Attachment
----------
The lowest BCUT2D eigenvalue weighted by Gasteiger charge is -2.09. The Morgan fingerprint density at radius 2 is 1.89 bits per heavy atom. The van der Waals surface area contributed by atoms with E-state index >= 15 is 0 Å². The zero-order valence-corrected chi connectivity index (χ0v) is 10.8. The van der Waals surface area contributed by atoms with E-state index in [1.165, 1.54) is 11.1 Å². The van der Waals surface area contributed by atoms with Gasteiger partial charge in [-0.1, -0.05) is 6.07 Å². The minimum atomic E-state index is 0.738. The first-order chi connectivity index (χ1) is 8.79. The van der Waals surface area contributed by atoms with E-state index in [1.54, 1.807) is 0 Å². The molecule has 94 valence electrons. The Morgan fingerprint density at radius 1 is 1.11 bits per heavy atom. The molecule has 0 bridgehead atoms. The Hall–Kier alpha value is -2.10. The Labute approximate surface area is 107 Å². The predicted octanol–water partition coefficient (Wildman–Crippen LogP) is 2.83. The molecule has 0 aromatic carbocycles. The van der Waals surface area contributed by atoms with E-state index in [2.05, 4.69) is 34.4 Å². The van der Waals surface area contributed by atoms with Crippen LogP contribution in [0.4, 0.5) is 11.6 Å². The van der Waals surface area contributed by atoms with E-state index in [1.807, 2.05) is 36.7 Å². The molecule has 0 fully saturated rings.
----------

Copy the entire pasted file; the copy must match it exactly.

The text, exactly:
The lowest BCUT2D eigenvalue weighted by Gasteiger charge is -2.09. The Morgan fingerprint density at radius 2 is 1.89 bits per heavy atom. The van der Waals surface area contributed by atoms with E-state index >= 15 is 0 Å². The zero-order valence-corrected chi connectivity index (χ0v) is 10.8. The van der Waals surface area contributed by atoms with E-state index in [1.165, 1.54) is 11.1 Å². The van der Waals surface area contributed by atoms with Gasteiger partial charge in [-0.1, -0.05) is 6.07 Å². The minimum atomic E-state index is 0.738. The first-order chi connectivity index (χ1) is 8.79. The van der Waals surface area contributed by atoms with E-state index in [1.54, 1.807) is 0 Å². The molecule has 94 valence electrons. The Morgan fingerprint density at radius 1 is 1.11 bits per heavy atom. The molecule has 0 bridgehead atoms. The Hall–Kier alpha value is -2.10. The Labute approximate surface area is 107 Å². The predicted octanol–water partition coefficient (Wildman–Crippen LogP) is 2.83. The molecule has 0 aromatic carbocycles. The van der Waals surface area contributed by atoms with E-state index in [2.05, 4.69) is 34.4 Å². The van der Waals surface area contributed by atoms with Crippen LogP contribution in [0.4, 0.5) is 11.6 Å². The van der Waals surface area contributed by atoms with E-state index in [1.807, 2.05) is 36.7 Å². The molecule has 0 fully saturated rings.